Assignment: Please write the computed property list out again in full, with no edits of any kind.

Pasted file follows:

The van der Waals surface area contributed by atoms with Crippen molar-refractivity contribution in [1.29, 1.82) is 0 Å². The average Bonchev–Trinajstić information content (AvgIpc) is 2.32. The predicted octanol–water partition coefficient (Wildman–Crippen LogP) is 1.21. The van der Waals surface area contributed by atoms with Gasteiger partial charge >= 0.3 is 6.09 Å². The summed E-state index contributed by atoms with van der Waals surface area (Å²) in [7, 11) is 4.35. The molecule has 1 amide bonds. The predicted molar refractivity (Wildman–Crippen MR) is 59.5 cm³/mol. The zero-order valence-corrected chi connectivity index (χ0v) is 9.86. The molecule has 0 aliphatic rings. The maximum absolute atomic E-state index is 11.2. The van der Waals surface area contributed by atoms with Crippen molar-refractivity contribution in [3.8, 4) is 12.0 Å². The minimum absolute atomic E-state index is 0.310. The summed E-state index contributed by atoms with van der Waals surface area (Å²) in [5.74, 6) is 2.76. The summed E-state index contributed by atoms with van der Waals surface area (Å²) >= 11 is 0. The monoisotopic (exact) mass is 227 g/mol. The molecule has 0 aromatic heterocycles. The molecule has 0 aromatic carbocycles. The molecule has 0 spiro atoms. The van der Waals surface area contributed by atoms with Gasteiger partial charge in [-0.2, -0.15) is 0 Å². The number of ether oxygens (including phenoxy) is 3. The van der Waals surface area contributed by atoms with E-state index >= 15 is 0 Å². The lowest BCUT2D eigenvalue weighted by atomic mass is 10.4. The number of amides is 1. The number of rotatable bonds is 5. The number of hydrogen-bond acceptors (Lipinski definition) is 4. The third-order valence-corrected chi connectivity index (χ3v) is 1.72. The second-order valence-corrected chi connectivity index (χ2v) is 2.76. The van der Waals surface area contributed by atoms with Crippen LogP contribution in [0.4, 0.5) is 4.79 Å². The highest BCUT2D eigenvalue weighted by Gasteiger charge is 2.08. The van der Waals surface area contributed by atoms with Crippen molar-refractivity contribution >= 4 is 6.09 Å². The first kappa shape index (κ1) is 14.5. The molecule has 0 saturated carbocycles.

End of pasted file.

The van der Waals surface area contributed by atoms with Crippen molar-refractivity contribution in [1.29, 1.82) is 0 Å². The average Bonchev–Trinajstić information content (AvgIpc) is 2.32. The predicted octanol–water partition coefficient (Wildman–Crippen LogP) is 1.21. The van der Waals surface area contributed by atoms with Gasteiger partial charge >= 0.3 is 6.09 Å². The summed E-state index contributed by atoms with van der Waals surface area (Å²) in [7, 11) is 4.35. The molecule has 1 amide bonds. The predicted molar refractivity (Wildman–Crippen MR) is 59.5 cm³/mol. The zero-order valence-corrected chi connectivity index (χ0v) is 9.86. The molecule has 0 aliphatic rings. The maximum absolute atomic E-state index is 11.2. The van der Waals surface area contributed by atoms with Crippen molar-refractivity contribution in [3.8, 4) is 12.0 Å². The minimum absolute atomic E-state index is 0.310. The summed E-state index contributed by atoms with van der Waals surface area (Å²) in [5.74, 6) is 2.76. The summed E-state index contributed by atoms with van der Waals surface area (Å²) >= 11 is 0. The monoisotopic (exact) mass is 227 g/mol. The molecule has 0 aromatic heterocycles. The molecule has 0 aromatic carbocycles. The molecule has 0 spiro atoms. The van der Waals surface area contributed by atoms with Gasteiger partial charge in [-0.2, -0.15) is 0 Å². The number of ether oxygens (including phenoxy) is 3. The van der Waals surface area contributed by atoms with E-state index >= 15 is 0 Å². The lowest BCUT2D eigenvalue weighted by atomic mass is 10.4. The number of amides is 1. The number of rotatable bonds is 5. The number of hydrogen-bond acceptors (Lipinski definition) is 4. The third-order valence-corrected chi connectivity index (χ3v) is 1.72. The second-order valence-corrected chi connectivity index (χ2v) is 2.76. The van der Waals surface area contributed by atoms with Crippen LogP contribution in [0.4, 0.5) is 4.79 Å². The highest BCUT2D eigenvalue weighted by Gasteiger charge is 2.08. The van der Waals surface area contributed by atoms with Crippen molar-refractivity contribution >= 4 is 6.09 Å². The first kappa shape index (κ1) is 14.5. The molecule has 0 saturated carbocycles.